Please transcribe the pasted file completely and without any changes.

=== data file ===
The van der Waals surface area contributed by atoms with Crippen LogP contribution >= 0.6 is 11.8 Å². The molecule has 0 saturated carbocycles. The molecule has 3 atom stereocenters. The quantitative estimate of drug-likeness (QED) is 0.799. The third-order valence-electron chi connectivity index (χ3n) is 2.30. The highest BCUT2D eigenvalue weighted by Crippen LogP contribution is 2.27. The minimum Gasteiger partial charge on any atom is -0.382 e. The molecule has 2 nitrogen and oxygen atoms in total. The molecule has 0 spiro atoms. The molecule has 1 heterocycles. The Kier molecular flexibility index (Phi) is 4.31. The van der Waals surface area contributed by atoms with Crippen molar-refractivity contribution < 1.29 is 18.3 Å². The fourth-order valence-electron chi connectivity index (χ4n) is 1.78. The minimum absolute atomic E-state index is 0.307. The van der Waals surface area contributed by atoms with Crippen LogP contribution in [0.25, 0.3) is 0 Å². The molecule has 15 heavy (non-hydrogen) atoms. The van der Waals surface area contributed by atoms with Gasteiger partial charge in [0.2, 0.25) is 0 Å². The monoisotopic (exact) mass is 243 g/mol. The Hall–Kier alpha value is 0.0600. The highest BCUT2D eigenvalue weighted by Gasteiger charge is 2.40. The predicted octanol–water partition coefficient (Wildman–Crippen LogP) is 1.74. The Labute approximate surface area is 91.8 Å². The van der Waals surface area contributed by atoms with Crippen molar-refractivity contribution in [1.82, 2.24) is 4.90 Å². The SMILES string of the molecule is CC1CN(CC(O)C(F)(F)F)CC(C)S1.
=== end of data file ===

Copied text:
The van der Waals surface area contributed by atoms with Crippen LogP contribution >= 0.6 is 11.8 Å². The molecule has 0 saturated carbocycles. The molecule has 3 atom stereocenters. The quantitative estimate of drug-likeness (QED) is 0.799. The third-order valence-electron chi connectivity index (χ3n) is 2.30. The highest BCUT2D eigenvalue weighted by Crippen LogP contribution is 2.27. The minimum Gasteiger partial charge on any atom is -0.382 e. The molecule has 2 nitrogen and oxygen atoms in total. The molecule has 0 spiro atoms. The molecule has 1 heterocycles. The Kier molecular flexibility index (Phi) is 4.31. The van der Waals surface area contributed by atoms with Crippen molar-refractivity contribution < 1.29 is 18.3 Å². The fourth-order valence-electron chi connectivity index (χ4n) is 1.78. The minimum absolute atomic E-state index is 0.307. The van der Waals surface area contributed by atoms with Crippen LogP contribution in [0.25, 0.3) is 0 Å². The molecule has 15 heavy (non-hydrogen) atoms. The van der Waals surface area contributed by atoms with Gasteiger partial charge in [0.2, 0.25) is 0 Å². The monoisotopic (exact) mass is 243 g/mol. The Hall–Kier alpha value is 0.0600. The highest BCUT2D eigenvalue weighted by Gasteiger charge is 2.40. The predicted octanol–water partition coefficient (Wildman–Crippen LogP) is 1.74. The Labute approximate surface area is 91.8 Å². The van der Waals surface area contributed by atoms with Crippen molar-refractivity contribution in [1.82, 2.24) is 4.90 Å². The SMILES string of the molecule is CC1CN(CC(O)C(F)(F)F)CC(C)S1.